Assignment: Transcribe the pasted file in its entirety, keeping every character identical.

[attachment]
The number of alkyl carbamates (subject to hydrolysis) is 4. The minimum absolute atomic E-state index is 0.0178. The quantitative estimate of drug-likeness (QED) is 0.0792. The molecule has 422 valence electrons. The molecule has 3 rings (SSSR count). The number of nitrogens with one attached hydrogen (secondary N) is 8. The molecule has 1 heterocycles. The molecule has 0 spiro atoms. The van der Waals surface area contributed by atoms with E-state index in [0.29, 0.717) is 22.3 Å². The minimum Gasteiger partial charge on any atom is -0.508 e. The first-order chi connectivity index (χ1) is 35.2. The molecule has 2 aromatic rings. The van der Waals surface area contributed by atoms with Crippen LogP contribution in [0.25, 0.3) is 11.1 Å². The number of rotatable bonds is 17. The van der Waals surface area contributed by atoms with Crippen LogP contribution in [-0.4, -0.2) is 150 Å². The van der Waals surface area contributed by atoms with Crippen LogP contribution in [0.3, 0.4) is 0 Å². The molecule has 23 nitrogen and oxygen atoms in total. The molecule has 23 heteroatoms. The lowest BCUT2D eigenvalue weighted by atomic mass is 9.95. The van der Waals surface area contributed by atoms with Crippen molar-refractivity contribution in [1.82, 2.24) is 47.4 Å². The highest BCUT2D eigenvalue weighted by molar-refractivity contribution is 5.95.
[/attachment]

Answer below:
The number of alkyl carbamates (subject to hydrolysis) is 4. The minimum absolute atomic E-state index is 0.0178. The quantitative estimate of drug-likeness (QED) is 0.0792. The molecule has 422 valence electrons. The molecule has 3 rings (SSSR count). The number of nitrogens with one attached hydrogen (secondary N) is 8. The molecule has 1 heterocycles. The molecule has 0 spiro atoms. The van der Waals surface area contributed by atoms with E-state index in [0.29, 0.717) is 22.3 Å². The minimum Gasteiger partial charge on any atom is -0.508 e. The first-order chi connectivity index (χ1) is 35.2. The molecule has 2 aromatic rings. The van der Waals surface area contributed by atoms with Crippen LogP contribution in [0.25, 0.3) is 11.1 Å². The number of rotatable bonds is 17. The van der Waals surface area contributed by atoms with Crippen LogP contribution in [-0.4, -0.2) is 150 Å². The van der Waals surface area contributed by atoms with Crippen LogP contribution in [0.3, 0.4) is 0 Å². The molecule has 23 nitrogen and oxygen atoms in total. The molecule has 23 heteroatoms. The lowest BCUT2D eigenvalue weighted by atomic mass is 9.95. The van der Waals surface area contributed by atoms with Crippen molar-refractivity contribution in [1.82, 2.24) is 47.4 Å². The highest BCUT2D eigenvalue weighted by molar-refractivity contribution is 5.95.